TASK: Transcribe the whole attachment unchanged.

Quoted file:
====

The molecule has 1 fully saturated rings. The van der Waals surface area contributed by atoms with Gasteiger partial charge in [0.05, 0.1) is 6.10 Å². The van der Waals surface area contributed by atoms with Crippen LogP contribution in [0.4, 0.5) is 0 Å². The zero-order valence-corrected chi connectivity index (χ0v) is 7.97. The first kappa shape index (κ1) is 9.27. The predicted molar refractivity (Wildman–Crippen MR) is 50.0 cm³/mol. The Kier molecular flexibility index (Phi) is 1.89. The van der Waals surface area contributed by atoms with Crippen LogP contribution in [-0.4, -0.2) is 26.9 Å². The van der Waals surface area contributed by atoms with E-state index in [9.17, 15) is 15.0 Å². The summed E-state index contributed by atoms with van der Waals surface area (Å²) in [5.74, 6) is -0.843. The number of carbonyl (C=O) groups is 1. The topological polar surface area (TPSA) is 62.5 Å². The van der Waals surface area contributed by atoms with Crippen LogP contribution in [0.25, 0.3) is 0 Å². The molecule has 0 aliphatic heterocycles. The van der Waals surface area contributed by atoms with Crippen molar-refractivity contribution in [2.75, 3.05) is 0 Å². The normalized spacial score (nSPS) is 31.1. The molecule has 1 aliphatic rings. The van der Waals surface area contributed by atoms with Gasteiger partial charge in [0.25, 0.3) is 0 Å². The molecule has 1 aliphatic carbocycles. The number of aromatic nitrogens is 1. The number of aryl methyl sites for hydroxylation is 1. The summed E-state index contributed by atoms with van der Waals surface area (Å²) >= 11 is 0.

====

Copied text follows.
The molecule has 1 fully saturated rings. The van der Waals surface area contributed by atoms with Gasteiger partial charge in [0.05, 0.1) is 6.10 Å². The van der Waals surface area contributed by atoms with Crippen LogP contribution in [0.4, 0.5) is 0 Å². The zero-order valence-corrected chi connectivity index (χ0v) is 7.97. The first kappa shape index (κ1) is 9.27. The predicted molar refractivity (Wildman–Crippen MR) is 50.0 cm³/mol. The Kier molecular flexibility index (Phi) is 1.89. The van der Waals surface area contributed by atoms with Crippen LogP contribution in [-0.4, -0.2) is 26.9 Å². The van der Waals surface area contributed by atoms with E-state index in [9.17, 15) is 15.0 Å². The summed E-state index contributed by atoms with van der Waals surface area (Å²) in [5.74, 6) is -0.843. The number of carbonyl (C=O) groups is 1. The topological polar surface area (TPSA) is 62.5 Å². The van der Waals surface area contributed by atoms with Crippen LogP contribution in [0.25, 0.3) is 0 Å². The molecule has 0 aliphatic heterocycles. The van der Waals surface area contributed by atoms with Crippen molar-refractivity contribution in [2.75, 3.05) is 0 Å². The normalized spacial score (nSPS) is 31.1. The molecule has 1 aliphatic rings. The van der Waals surface area contributed by atoms with Gasteiger partial charge in [0.25, 0.3) is 0 Å². The molecule has 1 aliphatic carbocycles. The number of aromatic nitrogens is 1. The number of aryl methyl sites for hydroxylation is 1. The summed E-state index contributed by atoms with van der Waals surface area (Å²) >= 11 is 0.